Science fiction true believers have such big hopes for the future but I have to wonder if climate change is going to derail their cherished extrapolations. Science fiction is mostly fantasy but it’s byproduct has been certain faiths in the future. At minimum, we believe humanity will colonize the Moon and Mars, and spread out to the asteroids and outer moons. At maximum, we hoped to explore the galaxy. We also assumed we’d transform the Earth into a sustainable technological civilization with many wonders, including life extension, sentient machines, genetically improved humans, uplifted animals, clones, cyborgs, and even posthumans. Sure, science fiction has produced many fears about tomorrow, but for the most part people expect Star Trek as our destiny.
Can we reach the promised land if we don’t reduce the concentration of carbon dioxide in the atmosphere back to 350ppm? Because we show no real signs of slowing the increase of CO2 should science fiction writers start rewriting the future? Was Kim Stanley Robinson’s The Ministry for the Future the last great hope of the genre saving its cherished futurisms?
If we had all jumped in and worked together starting in the 1980s and 1990s when we first learned about the problems of CO2 pollution we might have saved ourselves. But greedy people who preferred wealth for themselves over a sustainable future for everyone convinced enough people not to try. Some people still have hope we can divert the worst scenarios from coming true. However, the momentum of adding all that CO2 beyond 350ppm is too great to stop now. Those delays have doomed us.
The only way to avert the countless looming disasters would be to ban air travel, immediately replace all fossil fuel engines with electric motors powered by clean electricity, and probably get rid of the meat industry and maybe the pet industry, and pursue the the kind of austerity that terrifies the capitalists. That won’t happen, will it? We’re on a runaway train with such tremendous momentum that nothing can stop us but the crash. People still talk of changing things by 2030 and 2050, but I fear that’s delusional dreaming. We could still avert the worse disasters, but I doubt we will, and even the minor effects of climate change we’ll see in the next couple of decades will be enough to transform society in ways we’re regret bitterly.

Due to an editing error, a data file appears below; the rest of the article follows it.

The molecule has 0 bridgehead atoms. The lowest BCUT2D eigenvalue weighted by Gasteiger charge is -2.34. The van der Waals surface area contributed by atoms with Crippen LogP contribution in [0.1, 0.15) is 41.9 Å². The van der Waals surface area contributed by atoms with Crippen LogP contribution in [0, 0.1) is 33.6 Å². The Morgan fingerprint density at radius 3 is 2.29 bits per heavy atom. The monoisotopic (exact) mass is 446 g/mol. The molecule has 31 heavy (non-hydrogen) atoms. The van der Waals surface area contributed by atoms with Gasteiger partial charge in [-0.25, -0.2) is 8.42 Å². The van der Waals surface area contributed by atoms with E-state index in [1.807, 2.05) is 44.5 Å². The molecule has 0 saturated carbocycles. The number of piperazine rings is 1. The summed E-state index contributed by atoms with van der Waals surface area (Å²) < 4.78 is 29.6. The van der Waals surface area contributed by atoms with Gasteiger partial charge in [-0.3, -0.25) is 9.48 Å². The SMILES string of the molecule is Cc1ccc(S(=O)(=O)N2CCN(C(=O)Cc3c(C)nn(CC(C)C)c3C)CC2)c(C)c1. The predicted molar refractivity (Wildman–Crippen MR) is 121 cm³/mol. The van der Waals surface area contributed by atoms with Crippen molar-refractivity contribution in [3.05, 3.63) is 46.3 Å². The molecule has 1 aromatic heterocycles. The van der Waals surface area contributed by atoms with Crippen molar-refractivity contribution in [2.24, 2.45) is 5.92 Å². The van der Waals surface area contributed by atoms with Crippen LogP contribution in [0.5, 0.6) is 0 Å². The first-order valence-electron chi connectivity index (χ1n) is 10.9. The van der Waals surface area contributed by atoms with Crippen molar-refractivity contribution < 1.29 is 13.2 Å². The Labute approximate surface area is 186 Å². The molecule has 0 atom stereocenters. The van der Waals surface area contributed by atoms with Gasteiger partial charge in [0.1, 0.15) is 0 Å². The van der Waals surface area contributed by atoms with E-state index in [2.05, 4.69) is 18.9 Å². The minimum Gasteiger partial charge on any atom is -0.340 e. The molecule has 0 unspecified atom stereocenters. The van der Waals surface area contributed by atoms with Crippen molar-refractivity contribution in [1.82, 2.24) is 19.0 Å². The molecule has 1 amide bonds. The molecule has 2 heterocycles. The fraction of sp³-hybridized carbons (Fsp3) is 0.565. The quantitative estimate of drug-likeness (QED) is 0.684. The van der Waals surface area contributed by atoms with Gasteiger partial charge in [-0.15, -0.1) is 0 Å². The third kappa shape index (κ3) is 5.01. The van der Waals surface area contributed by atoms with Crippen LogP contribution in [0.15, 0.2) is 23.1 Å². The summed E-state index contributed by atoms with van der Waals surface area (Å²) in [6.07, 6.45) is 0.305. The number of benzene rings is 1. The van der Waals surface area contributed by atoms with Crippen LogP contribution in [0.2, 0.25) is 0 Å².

Elon Musk might get people to Mars but we’ll discover two things. Living on Mars will not be the romantic fantasy that science fiction fans have always dreamed, and leaving Earth won’t save us. We’ll probably also return to the Moon, but we’ll discover trying to colonize it will be nearly impossible and we’ll learn the true value of the Earth and its biosystem that was so perfect for us.
As the years progress and the concentration of CO2 in the atmosphere increases and the percentage of habitable land decreases I believe our desire for space travel will wane. We won’t have to wait for dramatic sea level rise for everyone to be convinced, heat waves will start to kill millions. Just read the first chapter of The Ministry for the Future to understand. I expect events like it will come true sometime this decade. We won’t need to see drowned cities to know the disciples of Ayn Rand have doomed us. Increasing weather catastrophes, declining food production, and mass migrations of refuges will make it plain enough we made the wrong decisions and believed the wrong people.
But I’m not forecasting complete gloom and doom. Science fiction will just have to create new futures that we’ll want. It will require a new faith in big government. We need to consciously design society so that it’s sustainable and egalitarian. Of course, that might be just as much a fantasy as interstellar travel. But do we really want a minimal government when everything is falling apart? We’re in this mess because we chose to ignore the problem. The only way to solve it will be to manage the hell out of it.
Science fiction writers can work towards two futures. One, where everyone is out for themselves, winners take all. Or, they can imagine futures created by cooperation, where we design creative and enjoyable societies, ones that control the invisible hand of the marketplace. No matter how bad it gets, we still have unlimited possibilities.
When you read new science fiction think about what the story implies. Is it based on old fantasies or new possibilities? Or is it just the same old mental escapes? We don’t need science fiction to be virtual realities to hide out from a reality we’ve ignored for too long already.
James Wallace Harris, Earth Day 2021